(5)

are the odd and even components of the HT.

The HHT, which permits some attractive applications in geophysics and signal processing, has been extended to a specific space of generalized functions (Boehmian spaces) in [6].

2.2 First convolution theorem of HHT

Convolutions of integral transforms which possess the factorization property of Fourier convolution type have become of interest to many authors and have been applied to solving systems of integral equations. In [7], we studied the convolution theorem for HHT in some detail. In this paper we make the idea more precise. We define some generalized convolution of HHT that permits a factorization property of Fourier convolution type.

Let U be a linear space and V be a commutative algebra on the field K. Let T L ( U , ) be a linear operator from U to V. A bilinear map : U × U : U is called the convolution for T if T ( ( f , g ) ) = T ( f ) T ( g ) for any f , g U . The image ( f , g ) is denoted by f g .

Theorem 2.1 (First convolution theorem of HHT)

Let HH f, HH g be the HHT s of f and g, respectively, then
HH ( f g ) ( x ) = ( HH f ) ( x ) ( HH g ) ( x ) ,
(6)
where
( f g ) ( t ) = 0 ( f ( t ) H o g ( η ) cos ( x η ) + f ( t ) H e g ( η ) sin ( x η ) ) d η .
Proof Under the hypothesis of the theorem, we write
( HH f ) ( x ) ( HH g ) ( x ) = 0 ( ( H o f ) ( ξ ) cos ( x ξ ) + ( H e f ) ( ξ ) sin ( x ξ ) ) d ξ × 0 ( ( H o g ) ( η ) cos ( x η ) + ( H e g ) ( η ) sin ( x η ) ) d η = 0 ( 0 ( H o f ( ξ ) H o g ( η ) cos ( x η ) + H o g ( ξ ) H e g ( η ) sin ( x η ) ) d η ) cos x ξ d ξ + 0 ( 0 ( H e f ( ξ ) H o g ( η ) cos ( x η ) + H o f ( ξ ) H e g ( η ) sin ( x η ) ) d η ) sin x ξ d ξ ,
which can be written as
( HH f ) ( x ) ( HH g ) ( x ) = 0 ( A ( ξ ) cos ( x ξ ) + B ( ξ ) sin ( x ξ ) ) d ξ ,
where
A ( ξ ) = 0 ( H o f ( ξ ) H o g ( η ) cos ( x η ) + H o f ( ξ ) H e g ( η ) sin ( x η ) ) d η
and
B ( ξ ) = 0 ( H e f ( ξ ) H o g ( η ) cos ( x η ) + H o f ( ξ ) H e g ( η ) sin ( x η ) ) d η .
Then, with a simple modification, we get
A ( ξ ) = ( 0 ( f ( t ) H o g ( η ) cos ( x η ) + f ( t ) H e g ( η ) sin ( x η ) ) d η ) sin ( t ξ ) d ξ = ( f g ) ( t ) sin ( t ξ ) d ξ ,
where
( f g ) ( t ) = 0 ( f ( t ) H o g ( η ) cos ( x η ) + f ( t ) H e g ( η ) sin ( x η ) ) d η .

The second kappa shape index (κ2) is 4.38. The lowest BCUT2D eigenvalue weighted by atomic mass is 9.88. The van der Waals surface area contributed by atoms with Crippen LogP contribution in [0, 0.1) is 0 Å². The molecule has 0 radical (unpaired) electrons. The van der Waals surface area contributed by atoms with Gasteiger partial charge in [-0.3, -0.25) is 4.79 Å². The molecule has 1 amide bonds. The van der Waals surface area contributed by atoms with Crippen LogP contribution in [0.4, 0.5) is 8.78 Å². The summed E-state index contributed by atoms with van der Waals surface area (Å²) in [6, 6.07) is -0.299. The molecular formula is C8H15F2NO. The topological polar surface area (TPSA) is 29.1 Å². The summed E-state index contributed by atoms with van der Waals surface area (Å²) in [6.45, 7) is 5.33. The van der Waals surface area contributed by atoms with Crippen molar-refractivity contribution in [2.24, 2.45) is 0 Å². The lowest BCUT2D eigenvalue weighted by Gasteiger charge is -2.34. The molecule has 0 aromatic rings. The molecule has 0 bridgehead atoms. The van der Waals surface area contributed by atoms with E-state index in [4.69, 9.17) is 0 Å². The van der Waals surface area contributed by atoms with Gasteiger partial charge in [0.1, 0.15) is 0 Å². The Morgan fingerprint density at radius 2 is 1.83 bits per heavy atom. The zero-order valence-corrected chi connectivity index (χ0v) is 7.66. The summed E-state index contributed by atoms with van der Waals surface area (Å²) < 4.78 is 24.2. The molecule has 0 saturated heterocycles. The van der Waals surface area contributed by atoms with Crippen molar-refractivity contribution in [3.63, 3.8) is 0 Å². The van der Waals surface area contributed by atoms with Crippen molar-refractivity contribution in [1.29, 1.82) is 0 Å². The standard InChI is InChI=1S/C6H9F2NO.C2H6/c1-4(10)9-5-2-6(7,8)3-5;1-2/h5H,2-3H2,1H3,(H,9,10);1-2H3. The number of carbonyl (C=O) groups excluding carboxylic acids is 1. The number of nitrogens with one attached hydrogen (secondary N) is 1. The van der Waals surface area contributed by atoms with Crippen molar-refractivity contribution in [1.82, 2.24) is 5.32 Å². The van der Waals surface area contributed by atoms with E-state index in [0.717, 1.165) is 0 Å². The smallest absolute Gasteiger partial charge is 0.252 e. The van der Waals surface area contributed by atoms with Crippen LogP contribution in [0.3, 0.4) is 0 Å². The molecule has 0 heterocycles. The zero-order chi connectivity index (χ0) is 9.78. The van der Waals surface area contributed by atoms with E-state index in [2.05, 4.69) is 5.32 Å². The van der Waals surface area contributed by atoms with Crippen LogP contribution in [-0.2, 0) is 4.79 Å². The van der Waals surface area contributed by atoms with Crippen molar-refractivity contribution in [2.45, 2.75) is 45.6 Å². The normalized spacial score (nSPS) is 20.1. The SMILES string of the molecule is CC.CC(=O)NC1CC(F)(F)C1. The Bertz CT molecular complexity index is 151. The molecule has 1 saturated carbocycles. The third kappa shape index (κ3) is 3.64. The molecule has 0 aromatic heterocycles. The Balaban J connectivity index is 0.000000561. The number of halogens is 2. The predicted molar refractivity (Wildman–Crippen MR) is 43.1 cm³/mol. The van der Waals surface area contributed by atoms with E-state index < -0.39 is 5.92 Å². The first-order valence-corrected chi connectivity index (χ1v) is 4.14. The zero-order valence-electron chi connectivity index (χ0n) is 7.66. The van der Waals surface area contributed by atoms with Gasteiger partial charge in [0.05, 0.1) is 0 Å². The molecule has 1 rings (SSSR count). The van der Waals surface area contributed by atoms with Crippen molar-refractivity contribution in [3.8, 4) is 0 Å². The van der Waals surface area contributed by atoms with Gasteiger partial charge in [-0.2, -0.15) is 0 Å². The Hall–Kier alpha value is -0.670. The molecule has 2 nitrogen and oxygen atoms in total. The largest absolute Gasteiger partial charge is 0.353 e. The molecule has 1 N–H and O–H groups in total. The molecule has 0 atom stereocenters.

(7)

Similarly, we proceed for B ( ξ ) to get B ( ξ ) = H e ( f g ) ( ξ ) , f g is the integral equation given in (7).

Hence the theorem. □

Theorem 2.2 Let f, g and h be L 1 functions, then:
  1. (i)

    HH ( f g ) = HH ( g f ) .

     
  2. (ii)

    HH ( ( f g ) h ) = HH ( f ( g h ) ) = HH ( g ( f h ) ) = HH ( h ( f g ) ) .

     
  3. (iii)

    HH ( f ( g + h ) ) = HH ( f g ) + HH ( f h ) .

     
  4. (iv)

    HH ( f + ( g h ) ) = HH ( ( f + g ) ( f h ) ) .

     
Proof (i) Let f , g L 1 . By the aid of Theorem 2.1, we get
HH ( f g ) ( x ) = ( HH f ) ( x ) ( HH g ) ( x ) = ( HH g ) ( x ) ( HH f ) ( x ) = HH ( g f ) ( x ) .
Proof of (ii) is analogous to that of the first part.
  1. (iii)
    Let f , g L 1 , then using the definition of HHT and that of , we get
    HH ( f ( g + h ) ) ( x ) = 1 π 0 ( H o ( f ( g + h ) ) ( y ) cos ( x y ) + H e ( f ( g + h ) ) ( y ) sin ( x y ) ) d y = 1 π 0 ( H o ( f g + f h ) ( y ) cos ( x y ) + H e ( f g + f h ) ( y ) sin ( x y ) ) d y .
     

Hence, the properties of HT odd and even parts, H o , H e , and that of the integral operator ∫ imply that HH ( f ( g + h ) ) ( x ) = HH ( f g + f h ) ( x ) .

Proof of (iv) is analogous to that given for part (ii).

This completes the proof. □

Next is a straightforward corollary of Theorem 2.2.

Corollary 2.3 Let f, g and h be L 1 functions, then:
  1. (i)

    f g = g f .

     
  2. (ii)

    ( f g ) h = f ( g h ) .

     
  3. (iii)

    f ( g + h ) = f g + f h .

     
  4. (iv)

    f + ( g h ) = ( f + g ) ( f h ) .

     

2.3 HT and HHT of distributions

In this subsection we discuss HT and HHT on a tempered distribution space.

Theorem 2.4 If f is in , then H f is also in .

Proof If f S , then HT certainly exists. Differentiating, in the ordinary sense, the right-hand side of the integral equation
( H f ) ( x ) = f ( ξ ) ( cos ( x ξ ) + sin ( x ξ ) ) d ξ
(8)
with respect to x yields
d d x ( H f ) ( x ) = ξ f ( ξ ) ( cos ( x ξ ) sin ( x ξ ) ) d ξ .
(9)

This is because the right-hand side of (9) converges uniformly for each x.

Indeed, integrating by parts m times and by the fact that
d m d m ξ ( ξ k f ( ξ ) ) 0
as ξ for each m N { 0 } , we get